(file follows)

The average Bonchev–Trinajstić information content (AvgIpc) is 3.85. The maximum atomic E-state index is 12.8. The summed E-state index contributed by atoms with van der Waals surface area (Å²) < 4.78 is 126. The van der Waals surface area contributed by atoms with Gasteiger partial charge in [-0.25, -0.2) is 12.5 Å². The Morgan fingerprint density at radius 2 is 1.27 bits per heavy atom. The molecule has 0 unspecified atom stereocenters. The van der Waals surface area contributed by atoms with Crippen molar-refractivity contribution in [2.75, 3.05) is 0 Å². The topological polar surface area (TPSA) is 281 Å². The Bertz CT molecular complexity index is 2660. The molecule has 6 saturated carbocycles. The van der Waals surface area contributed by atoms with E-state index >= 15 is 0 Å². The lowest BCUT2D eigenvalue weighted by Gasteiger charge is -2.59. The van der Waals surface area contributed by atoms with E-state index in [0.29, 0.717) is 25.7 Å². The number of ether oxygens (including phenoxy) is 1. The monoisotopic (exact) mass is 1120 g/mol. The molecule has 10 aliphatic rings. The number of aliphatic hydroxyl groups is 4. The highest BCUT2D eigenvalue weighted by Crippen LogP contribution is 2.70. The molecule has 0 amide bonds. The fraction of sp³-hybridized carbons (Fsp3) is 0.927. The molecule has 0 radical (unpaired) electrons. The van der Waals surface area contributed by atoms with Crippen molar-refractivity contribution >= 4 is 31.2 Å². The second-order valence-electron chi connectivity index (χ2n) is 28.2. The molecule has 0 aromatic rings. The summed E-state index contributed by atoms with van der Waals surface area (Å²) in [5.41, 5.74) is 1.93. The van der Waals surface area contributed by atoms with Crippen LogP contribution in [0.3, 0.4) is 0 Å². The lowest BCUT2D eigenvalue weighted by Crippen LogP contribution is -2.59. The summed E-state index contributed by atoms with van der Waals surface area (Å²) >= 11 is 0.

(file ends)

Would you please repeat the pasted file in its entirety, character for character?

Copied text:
The average Bonchev–Trinajstić information content (AvgIpc) is 3.85. The maximum atomic E-state index is 12.8. The summed E-state index contributed by atoms with van der Waals surface area (Å²) < 4.78 is 126. The van der Waals surface area contributed by atoms with Gasteiger partial charge in [-0.25, -0.2) is 12.5 Å². The Morgan fingerprint density at radius 2 is 1.27 bits per heavy atom. The molecule has 0 unspecified atom stereocenters. The van der Waals surface area contributed by atoms with Crippen molar-refractivity contribution in [2.75, 3.05) is 0 Å². The topological polar surface area (TPSA) is 281 Å². The Bertz CT molecular complexity index is 2660. The molecule has 6 saturated carbocycles. The van der Waals surface area contributed by atoms with E-state index >= 15 is 0 Å². The lowest BCUT2D eigenvalue weighted by Gasteiger charge is -2.59. The van der Waals surface area contributed by atoms with E-state index in [0.29, 0.717) is 25.7 Å². The number of ether oxygens (including phenoxy) is 1. The monoisotopic (exact) mass is 1120 g/mol. The molecule has 10 aliphatic rings. The number of aliphatic hydroxyl groups is 4. The highest BCUT2D eigenvalue weighted by Crippen LogP contribution is 2.70. The molecule has 0 amide bonds. The fraction of sp³-hybridized carbons (Fsp3) is 0.927. The molecule has 0 radical (unpaired) electrons. The van der Waals surface area contributed by atoms with Crippen molar-refractivity contribution >= 4 is 31.2 Å². The second-order valence-electron chi connectivity index (χ2n) is 28.2. The molecule has 0 aromatic rings. The summed E-state index contributed by atoms with van der Waals surface area (Å²) in [5.41, 5.74) is 1.93. The van der Waals surface area contributed by atoms with Crippen LogP contribution in [0.3, 0.4) is 0 Å². The lowest BCUT2D eigenvalue weighted by Crippen LogP contribution is -2.59. The summed E-state index contributed by atoms with van der Waals surface area (Å²) >= 11 is 0.